One other key difference between Willis’s indictment and Smith’s pair of pending legal actions is that the governor of Georgia, unlike the US president, has no pardon powers, making it more likely that a criminal conviction of Trump could result in actual jail time. The reason the Georgia’s chief executive possesses no such powers is again steeped in historical irony: It was taken away after Governor E.D. Rivers, Georgia’s corrupt, Klan-linked version of Huey Long, was indicted for selling pardons—yet another alleged corrupt practice that Trump has engaged in at Giuliani’s behest. Also, Georgia typically televises legal proceedings, which could foreground the full range of Trump’s plot to overthrow American democracy in the same manner that the House’s Select Committee to Investigate the January 6th Attack on the US Capitol did for the insurrection. 

This could prove particularly consequential, given the increasingly phoned-in quality of news analysis from mainstream print publications on Trump’s legal challenges. New York Times White House correspondent Peter Baker has already weighed in on Willis’s indictment with a fashionably bored dispatch headlined “Trump Indictment Part IV: A Spectacle That Has Become Surreally Routine.” Baker dutifully notes that Willis’s case is historic, but then observes that “a country of short attention spans has now seen this three times before and grown oddly accustomed to the spectacle.” He then supplies a précis of the rolling Trump indictments in the argot of a TV critic: “Multiple prosecutors have now cumulatively laid out an alleged presidential crime spree of epic proportions, complete with tangled intrigues, mysterious co-conspirators and intersecting subplots.”

What are citizens confronted with all this sprawling intrigue to make of it? In the great tradition of Gray Lady–branded elite bystanderism, Baker delivers a puzzled shrug and airily proclaims that

most Americans made up their minds about Mr. Trump long before prosecutors like Fani T. Willis or Jack Smith weighed in, polls have shown. He is, depending on the perspective, a serial lawbreaker finally being brought to justice or a victim of persecution by partisans intent on keeping him out of office. The Georgia indictment, powerful as it is in its language, has been priced into the market, as the Wall Street types would put it.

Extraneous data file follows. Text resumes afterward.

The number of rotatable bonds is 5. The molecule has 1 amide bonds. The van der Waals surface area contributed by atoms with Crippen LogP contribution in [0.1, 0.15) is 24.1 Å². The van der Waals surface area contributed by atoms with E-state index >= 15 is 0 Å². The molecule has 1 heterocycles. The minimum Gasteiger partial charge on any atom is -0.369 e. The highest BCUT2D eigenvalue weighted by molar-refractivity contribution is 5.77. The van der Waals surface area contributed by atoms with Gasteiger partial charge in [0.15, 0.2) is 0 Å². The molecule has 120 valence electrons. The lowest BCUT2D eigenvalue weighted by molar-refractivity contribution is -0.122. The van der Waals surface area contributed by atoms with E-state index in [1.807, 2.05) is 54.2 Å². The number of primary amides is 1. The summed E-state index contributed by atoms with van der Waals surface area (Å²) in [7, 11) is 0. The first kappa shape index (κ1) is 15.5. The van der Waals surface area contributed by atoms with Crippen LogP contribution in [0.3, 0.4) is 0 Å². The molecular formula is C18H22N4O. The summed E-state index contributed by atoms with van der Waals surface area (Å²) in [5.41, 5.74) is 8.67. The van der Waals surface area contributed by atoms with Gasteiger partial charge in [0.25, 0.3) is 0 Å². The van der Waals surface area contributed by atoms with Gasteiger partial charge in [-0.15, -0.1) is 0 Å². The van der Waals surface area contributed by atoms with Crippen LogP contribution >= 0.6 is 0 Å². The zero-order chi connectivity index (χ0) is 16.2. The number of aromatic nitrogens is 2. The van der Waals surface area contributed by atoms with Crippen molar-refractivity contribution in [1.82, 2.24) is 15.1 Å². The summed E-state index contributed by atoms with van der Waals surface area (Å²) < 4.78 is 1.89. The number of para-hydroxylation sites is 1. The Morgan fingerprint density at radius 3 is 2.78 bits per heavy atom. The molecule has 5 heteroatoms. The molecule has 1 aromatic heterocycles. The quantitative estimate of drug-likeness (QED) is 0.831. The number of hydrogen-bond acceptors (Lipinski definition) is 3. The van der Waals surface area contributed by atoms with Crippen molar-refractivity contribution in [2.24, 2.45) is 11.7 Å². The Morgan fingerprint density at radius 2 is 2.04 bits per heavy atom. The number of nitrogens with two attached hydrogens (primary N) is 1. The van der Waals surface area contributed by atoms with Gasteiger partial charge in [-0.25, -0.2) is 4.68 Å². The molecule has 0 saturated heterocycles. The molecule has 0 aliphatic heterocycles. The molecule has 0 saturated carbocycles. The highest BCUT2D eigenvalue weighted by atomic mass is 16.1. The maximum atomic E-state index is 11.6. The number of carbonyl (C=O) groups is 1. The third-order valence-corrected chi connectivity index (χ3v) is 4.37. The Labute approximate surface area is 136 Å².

Actually, no: What’s priced into the market here is Baker’s tedious above-the-fray pose of jaded, poll-driven resignation. Despite the protests of Trump and his quisling army, the legal system is not a plebiscite; it is designed to be immune from the forces of popular opinion. (It’s true that said design is now itself a mortal threat to American democracy, but that’s a sermon for another occasion.) To look at polling results as a de facto proof of the efficacy of legal proceedings is a repudiation of the core reasoning behind the rule of law because it sounds boring. Baker finds further grounds for his blasé reception of Willis’s charges in what the punditocracy views as a sacred reflection of the vox populi: cable news ratings. Baker argues that the numbers show that Trump benefits

from the been-there, done-that quality of a fourth time in the dock. When Mr. Trump was arraigned in April on the New York hush money charges, the first indictment of a former president in history, 8.2 million people tuned into Fox, MSNBC and CNN to watch. But when he entered a plea in Florida in June in the classified documents case, the audience fell to 5.5 million. Interest ticked up for this month’s arraignment in Washington on charges of corruptly trying to overturn the election, with 5.9 million tuning in.

And sure enough, after quoting some legal and political sources who gently venture that the Georgia charges might represent a serious reckoning for Trump, Baker rushes ahead to the fun stuff: “Mr. Trump has systematically treated his criminal cases as if they were just another plot twist in his ongoing political reality show.… After a day of blitzing out fund-raising appeals anticipating the Georgia indictment, Mr. Trump’s campaign issued a late-night statement once it was issued assailing ‘the Biden-Smith goon squads’ and the ‘rabid partisan’ Ms. Willis while calling the various prosecutions ‘un-American and wrong.’”

There are sound reasons for any American worried about the fate of democratic self-rule in this country to want Fani Willis to succeed and to see Donald Trump forced at last to answer for his acts of coordinated and deliberate sedition. One admittedly lesser, but still consequential, reason to hope for that outcome is to deprive Peter Baker and the rest of the elite pundit caste of this corrosive brand of late-imperial entertainment.